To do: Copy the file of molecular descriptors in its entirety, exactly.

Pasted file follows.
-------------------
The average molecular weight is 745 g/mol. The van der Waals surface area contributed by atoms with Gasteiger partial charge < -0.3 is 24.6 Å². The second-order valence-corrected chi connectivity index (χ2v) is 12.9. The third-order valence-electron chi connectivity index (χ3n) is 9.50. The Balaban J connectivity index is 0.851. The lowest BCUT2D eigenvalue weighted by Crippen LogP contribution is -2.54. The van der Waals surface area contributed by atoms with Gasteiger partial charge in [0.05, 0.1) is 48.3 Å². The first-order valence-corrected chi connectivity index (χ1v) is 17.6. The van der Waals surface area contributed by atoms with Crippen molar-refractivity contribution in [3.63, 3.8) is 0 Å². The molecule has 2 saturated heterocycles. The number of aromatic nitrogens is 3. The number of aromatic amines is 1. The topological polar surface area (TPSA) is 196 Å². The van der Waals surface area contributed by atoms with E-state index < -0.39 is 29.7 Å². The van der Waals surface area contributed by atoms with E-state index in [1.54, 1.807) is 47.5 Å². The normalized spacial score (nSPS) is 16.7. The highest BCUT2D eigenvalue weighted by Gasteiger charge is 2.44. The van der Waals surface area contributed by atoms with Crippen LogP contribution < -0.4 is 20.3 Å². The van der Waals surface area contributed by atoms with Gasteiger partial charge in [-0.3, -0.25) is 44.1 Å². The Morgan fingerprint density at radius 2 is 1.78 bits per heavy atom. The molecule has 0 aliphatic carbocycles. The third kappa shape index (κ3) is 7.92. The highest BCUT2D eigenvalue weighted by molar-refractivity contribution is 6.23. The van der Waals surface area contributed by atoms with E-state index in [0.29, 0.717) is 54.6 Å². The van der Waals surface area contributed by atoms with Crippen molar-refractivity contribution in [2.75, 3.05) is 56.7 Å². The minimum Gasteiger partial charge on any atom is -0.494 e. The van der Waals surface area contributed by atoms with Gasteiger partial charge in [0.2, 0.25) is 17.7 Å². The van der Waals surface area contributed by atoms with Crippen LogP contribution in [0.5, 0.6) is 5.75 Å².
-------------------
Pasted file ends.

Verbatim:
The average molecular weight is 745 g/mol. The van der Waals surface area contributed by atoms with Gasteiger partial charge < -0.3 is 24.6 Å². The second-order valence-corrected chi connectivity index (χ2v) is 12.9. The third-order valence-electron chi connectivity index (χ3n) is 9.50. The Balaban J connectivity index is 0.851. The lowest BCUT2D eigenvalue weighted by Crippen LogP contribution is -2.54. The van der Waals surface area contributed by atoms with Gasteiger partial charge in [0.05, 0.1) is 48.3 Å². The first-order valence-corrected chi connectivity index (χ1v) is 17.6. The van der Waals surface area contributed by atoms with Crippen molar-refractivity contribution in [3.63, 3.8) is 0 Å². The molecule has 2 saturated heterocycles. The number of aromatic nitrogens is 3. The number of aromatic amines is 1. The topological polar surface area (TPSA) is 196 Å². The van der Waals surface area contributed by atoms with E-state index < -0.39 is 29.7 Å². The van der Waals surface area contributed by atoms with E-state index in [1.54, 1.807) is 47.5 Å². The normalized spacial score (nSPS) is 16.7. The highest BCUT2D eigenvalue weighted by Gasteiger charge is 2.44. The van der Waals surface area contributed by atoms with Crippen LogP contribution < -0.4 is 20.3 Å². The van der Waals surface area contributed by atoms with Gasteiger partial charge in [-0.3, -0.25) is 44.1 Å². The Morgan fingerprint density at radius 2 is 1.78 bits per heavy atom. The molecule has 0 aliphatic carbocycles. The third kappa shape index (κ3) is 7.92. The highest BCUT2D eigenvalue weighted by molar-refractivity contribution is 6.23. The van der Waals surface area contributed by atoms with E-state index in [0.29, 0.717) is 54.6 Å². The van der Waals surface area contributed by atoms with Crippen molar-refractivity contribution in [2.75, 3.05) is 56.7 Å². The minimum Gasteiger partial charge on any atom is -0.494 e. The van der Waals surface area contributed by atoms with Gasteiger partial charge in [0.2, 0.25) is 17.7 Å². The van der Waals surface area contributed by atoms with Crippen LogP contribution in [0.5, 0.6) is 5.75 Å².